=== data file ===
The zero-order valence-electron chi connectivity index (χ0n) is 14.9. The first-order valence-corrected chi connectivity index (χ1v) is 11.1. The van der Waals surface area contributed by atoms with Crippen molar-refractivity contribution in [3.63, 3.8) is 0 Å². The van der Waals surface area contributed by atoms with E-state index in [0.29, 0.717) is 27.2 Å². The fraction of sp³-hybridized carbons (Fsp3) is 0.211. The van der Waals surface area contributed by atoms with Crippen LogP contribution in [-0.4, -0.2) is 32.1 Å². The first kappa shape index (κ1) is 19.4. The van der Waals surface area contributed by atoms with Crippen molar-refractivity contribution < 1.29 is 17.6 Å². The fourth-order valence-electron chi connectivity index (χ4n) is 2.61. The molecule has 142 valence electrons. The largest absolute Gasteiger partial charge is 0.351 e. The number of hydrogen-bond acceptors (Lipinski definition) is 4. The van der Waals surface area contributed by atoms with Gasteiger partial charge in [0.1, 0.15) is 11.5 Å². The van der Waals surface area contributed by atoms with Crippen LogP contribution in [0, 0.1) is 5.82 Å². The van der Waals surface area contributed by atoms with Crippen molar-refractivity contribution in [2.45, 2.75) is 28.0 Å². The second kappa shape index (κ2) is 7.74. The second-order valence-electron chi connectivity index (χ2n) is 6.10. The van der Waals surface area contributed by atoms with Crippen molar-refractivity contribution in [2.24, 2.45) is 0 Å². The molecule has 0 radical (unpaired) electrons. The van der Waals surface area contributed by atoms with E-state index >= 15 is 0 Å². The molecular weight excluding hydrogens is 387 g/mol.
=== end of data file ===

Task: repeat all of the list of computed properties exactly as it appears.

The zero-order valence-electron chi connectivity index (χ0n) is 14.9. The first-order valence-corrected chi connectivity index (χ1v) is 11.1. The van der Waals surface area contributed by atoms with Crippen molar-refractivity contribution in [3.63, 3.8) is 0 Å². The van der Waals surface area contributed by atoms with E-state index in [0.29, 0.717) is 27.2 Å². The fraction of sp³-hybridized carbons (Fsp3) is 0.211. The van der Waals surface area contributed by atoms with Crippen LogP contribution in [-0.4, -0.2) is 32.1 Å². The first kappa shape index (κ1) is 19.4. The van der Waals surface area contributed by atoms with Crippen molar-refractivity contribution < 1.29 is 17.6 Å². The fourth-order valence-electron chi connectivity index (χ4n) is 2.61. The molecule has 142 valence electrons. The largest absolute Gasteiger partial charge is 0.351 e. The number of hydrogen-bond acceptors (Lipinski definition) is 4. The van der Waals surface area contributed by atoms with Gasteiger partial charge in [0.1, 0.15) is 11.5 Å². The van der Waals surface area contributed by atoms with Crippen LogP contribution in [0, 0.1) is 5.82 Å². The van der Waals surface area contributed by atoms with Crippen molar-refractivity contribution in [2.45, 2.75) is 28.0 Å². The second kappa shape index (κ2) is 7.74. The second-order valence-electron chi connectivity index (χ2n) is 6.10. The van der Waals surface area contributed by atoms with Crippen molar-refractivity contribution in [2.24, 2.45) is 0 Å². The molecule has 0 radical (unpaired) electrons. The van der Waals surface area contributed by atoms with E-state index >= 15 is 0 Å². The molecular weight excluding hydrogens is 387 g/mol.